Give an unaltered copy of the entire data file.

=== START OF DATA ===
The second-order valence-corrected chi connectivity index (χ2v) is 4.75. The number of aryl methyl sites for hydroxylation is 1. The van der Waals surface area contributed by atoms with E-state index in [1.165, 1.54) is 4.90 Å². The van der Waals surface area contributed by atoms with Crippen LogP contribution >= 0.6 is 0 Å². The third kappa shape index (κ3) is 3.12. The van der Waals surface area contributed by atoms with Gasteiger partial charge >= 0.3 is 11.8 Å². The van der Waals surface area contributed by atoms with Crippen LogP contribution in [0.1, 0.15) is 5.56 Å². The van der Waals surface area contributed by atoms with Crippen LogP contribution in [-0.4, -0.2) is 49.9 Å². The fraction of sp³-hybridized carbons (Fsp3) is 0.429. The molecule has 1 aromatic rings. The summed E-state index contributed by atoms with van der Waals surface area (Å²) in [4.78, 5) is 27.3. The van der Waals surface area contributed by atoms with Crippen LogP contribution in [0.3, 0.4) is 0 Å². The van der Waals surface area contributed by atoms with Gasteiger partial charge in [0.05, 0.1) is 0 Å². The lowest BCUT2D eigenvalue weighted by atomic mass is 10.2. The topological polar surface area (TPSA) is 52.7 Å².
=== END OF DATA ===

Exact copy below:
The second-order valence-corrected chi connectivity index (χ2v) is 4.75. The number of aryl methyl sites for hydroxylation is 1. The van der Waals surface area contributed by atoms with E-state index in [1.165, 1.54) is 4.90 Å². The van der Waals surface area contributed by atoms with Crippen LogP contribution >= 0.6 is 0 Å². The third kappa shape index (κ3) is 3.12. The van der Waals surface area contributed by atoms with Gasteiger partial charge >= 0.3 is 11.8 Å². The van der Waals surface area contributed by atoms with Crippen LogP contribution in [0.1, 0.15) is 5.56 Å². The van der Waals surface area contributed by atoms with Crippen LogP contribution in [-0.4, -0.2) is 49.9 Å². The fraction of sp³-hybridized carbons (Fsp3) is 0.429. The molecule has 1 aromatic rings. The summed E-state index contributed by atoms with van der Waals surface area (Å²) in [4.78, 5) is 27.3. The van der Waals surface area contributed by atoms with Crippen LogP contribution in [0.3, 0.4) is 0 Å². The van der Waals surface area contributed by atoms with Gasteiger partial charge in [0.05, 0.1) is 0 Å². The lowest BCUT2D eigenvalue weighted by atomic mass is 10.2. The topological polar surface area (TPSA) is 52.7 Å².